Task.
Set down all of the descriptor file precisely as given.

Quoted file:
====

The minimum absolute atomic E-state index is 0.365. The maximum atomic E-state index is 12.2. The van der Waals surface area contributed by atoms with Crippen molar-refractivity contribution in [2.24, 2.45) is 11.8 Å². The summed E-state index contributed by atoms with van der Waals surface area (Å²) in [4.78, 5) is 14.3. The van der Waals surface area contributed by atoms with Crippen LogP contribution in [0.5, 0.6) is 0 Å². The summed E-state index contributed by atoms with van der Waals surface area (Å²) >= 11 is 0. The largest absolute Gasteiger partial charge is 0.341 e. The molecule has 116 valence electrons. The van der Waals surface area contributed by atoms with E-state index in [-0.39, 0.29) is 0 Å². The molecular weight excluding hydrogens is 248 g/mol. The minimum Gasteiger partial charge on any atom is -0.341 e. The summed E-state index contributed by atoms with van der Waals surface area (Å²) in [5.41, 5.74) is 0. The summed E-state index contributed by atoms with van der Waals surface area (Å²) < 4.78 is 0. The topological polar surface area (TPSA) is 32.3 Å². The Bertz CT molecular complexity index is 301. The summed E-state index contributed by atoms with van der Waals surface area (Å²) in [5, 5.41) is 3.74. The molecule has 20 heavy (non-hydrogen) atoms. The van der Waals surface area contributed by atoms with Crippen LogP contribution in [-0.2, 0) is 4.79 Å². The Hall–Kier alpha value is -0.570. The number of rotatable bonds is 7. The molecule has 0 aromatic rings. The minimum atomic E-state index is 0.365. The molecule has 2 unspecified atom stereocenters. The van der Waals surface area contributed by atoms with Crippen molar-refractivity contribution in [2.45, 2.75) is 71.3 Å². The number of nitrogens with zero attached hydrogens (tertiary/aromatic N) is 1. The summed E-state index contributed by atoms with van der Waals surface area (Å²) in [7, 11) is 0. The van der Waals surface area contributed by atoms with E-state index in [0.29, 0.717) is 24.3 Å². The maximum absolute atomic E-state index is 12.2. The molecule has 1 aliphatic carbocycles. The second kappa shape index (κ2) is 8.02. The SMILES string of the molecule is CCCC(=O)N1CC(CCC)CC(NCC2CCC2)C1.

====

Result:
The minimum absolute atomic E-state index is 0.365. The maximum atomic E-state index is 12.2. The van der Waals surface area contributed by atoms with Crippen molar-refractivity contribution in [2.24, 2.45) is 11.8 Å². The summed E-state index contributed by atoms with van der Waals surface area (Å²) in [4.78, 5) is 14.3. The van der Waals surface area contributed by atoms with Crippen LogP contribution in [0.5, 0.6) is 0 Å². The summed E-state index contributed by atoms with van der Waals surface area (Å²) >= 11 is 0. The largest absolute Gasteiger partial charge is 0.341 e. The molecule has 116 valence electrons. The van der Waals surface area contributed by atoms with E-state index in [-0.39, 0.29) is 0 Å². The molecular weight excluding hydrogens is 248 g/mol. The minimum Gasteiger partial charge on any atom is -0.341 e. The summed E-state index contributed by atoms with van der Waals surface area (Å²) in [5.41, 5.74) is 0. The summed E-state index contributed by atoms with van der Waals surface area (Å²) < 4.78 is 0. The topological polar surface area (TPSA) is 32.3 Å². The Bertz CT molecular complexity index is 301. The summed E-state index contributed by atoms with van der Waals surface area (Å²) in [5, 5.41) is 3.74. The molecule has 20 heavy (non-hydrogen) atoms. The van der Waals surface area contributed by atoms with Crippen LogP contribution in [-0.2, 0) is 4.79 Å². The Hall–Kier alpha value is -0.570. The number of rotatable bonds is 7. The molecule has 0 aromatic rings. The minimum atomic E-state index is 0.365. The molecule has 2 unspecified atom stereocenters. The van der Waals surface area contributed by atoms with Crippen molar-refractivity contribution in [2.45, 2.75) is 71.3 Å². The number of nitrogens with zero attached hydrogens (tertiary/aromatic N) is 1. The summed E-state index contributed by atoms with van der Waals surface area (Å²) in [7, 11) is 0. The van der Waals surface area contributed by atoms with E-state index in [0.29, 0.717) is 24.3 Å². The maximum absolute atomic E-state index is 12.2. The molecule has 1 aliphatic carbocycles. The second kappa shape index (κ2) is 8.02. The SMILES string of the molecule is CCCC(=O)N1CC(CCC)CC(NCC2CCC2)C1.